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Ho Hum

I've never been partial to Leupold anyway. If you hadn't posted that link I seriously doubt I would have even noticed.
 

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I have a few of them... I think they're great glass for the price. $800 for the MilDot 14 power hasn't been matched by another scope manufacturer so I've been kind of partial.

The NF SHV 3-10x MOAR might be my new stand-in thanks to cmshoot's recommendation.
 

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Poster on this site had a used one for sale and I bought it. If it had been another brand of "used" scope most likely would not have purchased and reason is simply that the warranty/service I have experienced over the years with Leupold has been first class.
Scope is the basic 10x w/ mil dot reticle and not so large to dwarf the rifle. Simple to use, just look through it and pull the trigger, no batteries, switches, etc. Saved quite a bit of money going this route and see no "combat" activities in the future for me so the scope should serve me and others well into the future. Have no intentions of selling the scope, but you can bet as soon as the MK 4 series becomes "unobtainiuom " to the market, the pricing will go much higher for solid used Leupold MK 4 scopes. Supply and Demand rules.
 

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I think it's just due to soft sales of the MK 4 line. The MK 4 has been around since the 1990's when they were the top scope. The "Tactical" crowd has moved on from the MK4 so it's no longer that popular any more. Leupold probably see no sense in trying to support a diminishing civilian market.
 

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I think it's just due to soft sales of the MK 4 line. The MK 4 has been around since the 1990's when they were the top scope. The "Tactical" crowd has moved on from the MK4 so it's no longer that popular any more. Leupold probably see no sense in trying to support a diminishing civilian market.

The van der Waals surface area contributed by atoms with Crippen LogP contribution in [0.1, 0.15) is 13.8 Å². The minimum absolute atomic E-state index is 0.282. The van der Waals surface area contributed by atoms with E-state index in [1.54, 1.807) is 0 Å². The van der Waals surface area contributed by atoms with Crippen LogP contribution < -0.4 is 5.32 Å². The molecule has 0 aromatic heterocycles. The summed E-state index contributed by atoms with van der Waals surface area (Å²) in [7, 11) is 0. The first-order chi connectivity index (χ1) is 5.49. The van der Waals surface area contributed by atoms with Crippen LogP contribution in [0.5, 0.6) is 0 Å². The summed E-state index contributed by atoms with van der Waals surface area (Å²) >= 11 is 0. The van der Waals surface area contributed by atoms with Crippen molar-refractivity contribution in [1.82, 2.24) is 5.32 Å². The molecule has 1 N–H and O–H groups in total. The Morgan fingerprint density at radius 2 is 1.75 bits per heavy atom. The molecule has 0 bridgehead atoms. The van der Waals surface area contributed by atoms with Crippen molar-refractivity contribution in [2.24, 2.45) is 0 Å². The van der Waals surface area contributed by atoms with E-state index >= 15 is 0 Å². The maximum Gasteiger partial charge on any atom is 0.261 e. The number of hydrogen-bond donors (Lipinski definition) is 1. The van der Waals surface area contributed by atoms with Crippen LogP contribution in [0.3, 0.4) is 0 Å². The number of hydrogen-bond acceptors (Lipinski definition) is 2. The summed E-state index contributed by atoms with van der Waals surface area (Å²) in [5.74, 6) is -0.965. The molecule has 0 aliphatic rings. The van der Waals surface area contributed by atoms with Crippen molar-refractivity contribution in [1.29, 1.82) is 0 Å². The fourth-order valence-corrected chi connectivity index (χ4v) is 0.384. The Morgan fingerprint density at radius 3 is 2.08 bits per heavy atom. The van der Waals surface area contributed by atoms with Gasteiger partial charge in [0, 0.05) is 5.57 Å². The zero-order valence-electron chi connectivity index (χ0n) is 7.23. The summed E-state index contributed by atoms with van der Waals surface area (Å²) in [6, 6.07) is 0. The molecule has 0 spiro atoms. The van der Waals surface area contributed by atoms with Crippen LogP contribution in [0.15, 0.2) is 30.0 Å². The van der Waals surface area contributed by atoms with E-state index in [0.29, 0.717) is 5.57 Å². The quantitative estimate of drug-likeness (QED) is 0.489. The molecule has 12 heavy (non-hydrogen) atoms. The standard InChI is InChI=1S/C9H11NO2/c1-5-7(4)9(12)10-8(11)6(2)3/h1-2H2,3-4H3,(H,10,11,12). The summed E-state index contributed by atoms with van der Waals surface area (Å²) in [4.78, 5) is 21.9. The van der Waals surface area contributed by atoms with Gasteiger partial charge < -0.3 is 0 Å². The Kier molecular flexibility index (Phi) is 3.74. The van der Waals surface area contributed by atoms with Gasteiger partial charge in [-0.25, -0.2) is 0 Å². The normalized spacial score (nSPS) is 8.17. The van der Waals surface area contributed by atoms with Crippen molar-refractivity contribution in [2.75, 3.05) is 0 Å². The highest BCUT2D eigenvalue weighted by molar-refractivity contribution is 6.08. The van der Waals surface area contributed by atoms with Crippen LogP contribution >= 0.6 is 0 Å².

I agree. Mk 4 scopes currently do not have a big draw in the civilian sector. Rick
 

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I'm not sure that I believe this article & if it does happen they will certainly replace them with another scope lineup to fill that void between the value-priced Mark AR and the stupidly-overpriced Mark6/8.
 

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I went to the NRA convention here in Louisville, and while there stopped at the NF booth. I spoke to their marketing project manager who gave me tour of the product line. Needless to say I was very impressed, he gave me his card and assured me of a good discount when I order.

I don't guess I will miss the absence of the Leupold Mark 4.

Ren
 

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Gentlemen, Do not read too much inot this "announcement" - assuming it is factual. There is no compelling reason for Leupold to continue to market the Mk 4 scopes in the civilian sector since the sales are probably not high enough to warrant the effort and expense. There are still Mk 4's being used by the military so they will continue to produce the scopes for that segment. Selling in the civilian sector requires advertising and marketing expenses that can be directed to other product lines. It's not like Leupold will not sell other products to civilians. It's just like when GM continued to produce 6.2L diesel engines for the military even though they stopped producing that version of the engine for civilian usage. Rick
 

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...It's just like when GM … stopped producing that version of the engine for civilian usage. Rick

Isn't that kinda the point? GI1
 

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I dunno - if they have a production line up and running for military contracts anyway, why wouldn't they continue to offer them to the civilian market? No need to advertise or market them, it would be word-of-mouth for those 'in the know'. Can't get much better marketing than that.
 

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I dunno - if they have a production line up and running for military contracts anyway, why wouldn't they continue to offer them to the civilian market? No need to advertise or market them, it would be word-of-mouth for those 'in the know'. Can't get much better marketing than that.
The product still would be in the catalogs and on price lists, there would need to be some level of dealer and customer support and they would need to maintain some level of product inventory. Specific commercial packaging would still need to be maintained. It simplifies operations (and thus reduces overhead) when a product is simply dropped from the commercial line up. When it comes to running a profitable business, it is prudent to reduce product offerings if there is not adequate sales potential in that segment of the market. Rick
 
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